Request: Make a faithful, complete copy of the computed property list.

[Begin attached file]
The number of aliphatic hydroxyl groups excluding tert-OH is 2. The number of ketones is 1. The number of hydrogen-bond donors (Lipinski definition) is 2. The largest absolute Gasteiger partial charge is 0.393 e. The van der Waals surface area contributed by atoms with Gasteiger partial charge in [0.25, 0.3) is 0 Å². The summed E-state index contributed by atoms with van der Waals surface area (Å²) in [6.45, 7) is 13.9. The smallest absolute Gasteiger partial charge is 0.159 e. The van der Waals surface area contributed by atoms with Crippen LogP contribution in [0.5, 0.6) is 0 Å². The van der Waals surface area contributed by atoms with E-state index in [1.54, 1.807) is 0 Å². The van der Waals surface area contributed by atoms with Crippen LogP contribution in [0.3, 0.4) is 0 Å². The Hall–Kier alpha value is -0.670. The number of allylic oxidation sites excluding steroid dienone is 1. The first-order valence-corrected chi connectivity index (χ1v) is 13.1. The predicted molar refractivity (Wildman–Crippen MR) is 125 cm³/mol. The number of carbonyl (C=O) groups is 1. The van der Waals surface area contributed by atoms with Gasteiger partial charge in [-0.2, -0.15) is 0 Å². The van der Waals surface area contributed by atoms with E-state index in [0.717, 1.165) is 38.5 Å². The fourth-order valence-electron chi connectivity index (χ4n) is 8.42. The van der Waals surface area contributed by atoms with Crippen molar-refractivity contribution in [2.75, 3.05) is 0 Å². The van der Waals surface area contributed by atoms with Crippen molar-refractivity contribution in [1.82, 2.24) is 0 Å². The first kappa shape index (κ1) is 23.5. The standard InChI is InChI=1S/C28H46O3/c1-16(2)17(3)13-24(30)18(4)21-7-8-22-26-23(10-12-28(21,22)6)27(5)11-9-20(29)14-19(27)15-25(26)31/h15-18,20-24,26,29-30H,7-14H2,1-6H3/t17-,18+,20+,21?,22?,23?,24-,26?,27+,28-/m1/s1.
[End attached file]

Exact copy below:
The number of aliphatic hydroxyl groups excluding tert-OH is 2. The number of ketones is 1. The number of hydrogen-bond donors (Lipinski definition) is 2. The largest absolute Gasteiger partial charge is 0.393 e. The van der Waals surface area contributed by atoms with Gasteiger partial charge in [0.25, 0.3) is 0 Å². The summed E-state index contributed by atoms with van der Waals surface area (Å²) in [6.45, 7) is 13.9. The smallest absolute Gasteiger partial charge is 0.159 e. The van der Waals surface area contributed by atoms with Crippen LogP contribution in [0.5, 0.6) is 0 Å². The van der Waals surface area contributed by atoms with E-state index in [1.54, 1.807) is 0 Å². The van der Waals surface area contributed by atoms with Crippen LogP contribution in [0.3, 0.4) is 0 Å². The Hall–Kier alpha value is -0.670. The number of allylic oxidation sites excluding steroid dienone is 1. The first-order valence-corrected chi connectivity index (χ1v) is 13.1. The predicted molar refractivity (Wildman–Crippen MR) is 125 cm³/mol. The number of carbonyl (C=O) groups is 1. The van der Waals surface area contributed by atoms with Gasteiger partial charge in [-0.2, -0.15) is 0 Å². The van der Waals surface area contributed by atoms with E-state index in [0.717, 1.165) is 38.5 Å². The fourth-order valence-electron chi connectivity index (χ4n) is 8.42. The van der Waals surface area contributed by atoms with Crippen molar-refractivity contribution in [2.75, 3.05) is 0 Å². The van der Waals surface area contributed by atoms with Crippen molar-refractivity contribution in [1.82, 2.24) is 0 Å². The first kappa shape index (κ1) is 23.5. The standard InChI is InChI=1S/C28H46O3/c1-16(2)17(3)13-24(30)18(4)21-7-8-22-26-23(10-12-28(21,22)6)27(5)11-9-20(29)14-19(27)15-25(26)31/h15-18,20-24,26,29-30H,7-14H2,1-6H3/t17-,18+,20+,21?,22?,23?,24-,26?,27+,28-/m1/s1.